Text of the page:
Rough Justice


Before she became a provocative academic, Laura Kipnis was a video artist. But from reading her latest essay collection, four meditations on the female psyche, one might suspect her roots were actually in comedy—specifically, the “aren’t people (especially women) so stupid?” school of stand-up. With her dripping contempt for pretty much everything and everyone, Kipnis is like the Dennis Miller of feminist theory.

In 2003, Kipnis killed with the popular polemic Against Love, a feisty tour de force in which she argued that adultery provides an inherent critique of monogamy. But if that was her HBO special, then The Female Thing is a poorly attended stand at the Laugh Shack. Where Against Love put forward a bold idea, her latest merely provides a survey of feminist theory on four topics: dirt, sex, envy, and vulnerability. These essays may be summarized as: Women sure are dumb about cleaning, orgasms, self-help books, and rape.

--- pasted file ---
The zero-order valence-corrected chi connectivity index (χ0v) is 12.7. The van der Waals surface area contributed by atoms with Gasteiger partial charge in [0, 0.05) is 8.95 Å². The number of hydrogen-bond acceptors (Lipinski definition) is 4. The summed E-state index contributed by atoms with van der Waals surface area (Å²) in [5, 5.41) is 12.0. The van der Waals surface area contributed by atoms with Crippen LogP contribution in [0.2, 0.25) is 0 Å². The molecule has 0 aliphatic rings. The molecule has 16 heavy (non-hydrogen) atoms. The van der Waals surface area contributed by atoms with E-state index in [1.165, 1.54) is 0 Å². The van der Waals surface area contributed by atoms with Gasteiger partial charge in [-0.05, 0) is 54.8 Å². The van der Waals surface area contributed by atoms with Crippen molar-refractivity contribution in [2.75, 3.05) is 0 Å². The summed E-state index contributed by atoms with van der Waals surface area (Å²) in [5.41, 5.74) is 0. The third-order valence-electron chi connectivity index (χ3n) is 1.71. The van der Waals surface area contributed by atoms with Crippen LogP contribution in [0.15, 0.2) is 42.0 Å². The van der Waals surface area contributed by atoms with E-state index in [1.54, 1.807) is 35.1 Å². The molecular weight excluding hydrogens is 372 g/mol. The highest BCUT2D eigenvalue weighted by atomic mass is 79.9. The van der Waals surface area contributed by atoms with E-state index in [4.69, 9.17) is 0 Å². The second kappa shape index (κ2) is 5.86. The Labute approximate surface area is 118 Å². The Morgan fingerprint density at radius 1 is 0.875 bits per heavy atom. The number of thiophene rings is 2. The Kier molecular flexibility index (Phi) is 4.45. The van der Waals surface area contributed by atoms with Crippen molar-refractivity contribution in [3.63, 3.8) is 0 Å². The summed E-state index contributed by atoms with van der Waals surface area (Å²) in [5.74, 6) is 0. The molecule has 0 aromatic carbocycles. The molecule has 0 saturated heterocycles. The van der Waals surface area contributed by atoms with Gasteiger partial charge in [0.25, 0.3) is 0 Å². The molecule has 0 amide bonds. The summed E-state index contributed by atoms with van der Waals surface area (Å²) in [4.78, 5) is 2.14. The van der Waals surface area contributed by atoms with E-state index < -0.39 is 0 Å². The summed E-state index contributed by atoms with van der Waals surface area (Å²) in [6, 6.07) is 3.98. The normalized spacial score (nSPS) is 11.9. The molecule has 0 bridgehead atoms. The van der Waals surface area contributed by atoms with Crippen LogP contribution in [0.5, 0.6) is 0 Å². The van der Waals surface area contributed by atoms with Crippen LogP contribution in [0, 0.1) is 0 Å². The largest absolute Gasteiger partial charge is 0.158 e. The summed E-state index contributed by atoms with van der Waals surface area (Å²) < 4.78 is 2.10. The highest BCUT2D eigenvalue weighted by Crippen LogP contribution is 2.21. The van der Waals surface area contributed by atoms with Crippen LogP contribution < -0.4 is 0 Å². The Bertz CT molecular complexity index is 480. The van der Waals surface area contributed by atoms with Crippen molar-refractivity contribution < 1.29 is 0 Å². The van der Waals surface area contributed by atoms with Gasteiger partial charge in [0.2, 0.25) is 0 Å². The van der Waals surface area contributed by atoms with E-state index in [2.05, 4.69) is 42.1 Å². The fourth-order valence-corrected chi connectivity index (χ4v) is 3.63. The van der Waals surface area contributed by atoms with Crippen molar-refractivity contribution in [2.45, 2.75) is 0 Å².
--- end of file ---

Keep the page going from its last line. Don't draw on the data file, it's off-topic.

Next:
In “Vulnerability,” Kipnis mocks Naomi Wolf for her 2004 New York magazine article about being sexually harassed by Harold Bloom decades prior; she pities Andrea Dworkin, whose late-in-life cry of rape was widely disbelieved. She then uses both stories as evidence that women are deeply, even unreasonably, terrified of being raped, and yet find “an element of gratification in the fantasy of ‘encroachment.’ ”

Kipnis applies this premise—women have it rough but sort of like it rough—to all areas. “Men raised by feminist mothers will do more cleaning, according to anecdotal reports. But will women let them?” Kipnis writes in the “Dirt” chapter. In “Sex,” she scorns women who report finding sexual satisfaction in intercourse that produces a feeling of extreme closeness: “There’s a name for someone who would call that an orgasm: female.” Rimshot!

Of course, The Female Thing may simply be appreciated as an exercise in style, of which Kipnis has plenty. Her voice is singular: smart, punchy, frequently crass—like a compendium of dirty jokes, only with bigger words and lots more parenthetical asides. “Yes, custodianship of a vagina really is the female Achilles’ heel,” Kipnis writes, “and not just because both are prone to fungal infections (a minor but thoroughly annoying aspect of the vaginal ecosystem).” Unfortunately, her analysis in this book amounts to little more than: “Sex-as-victimhood—what’s up with that?”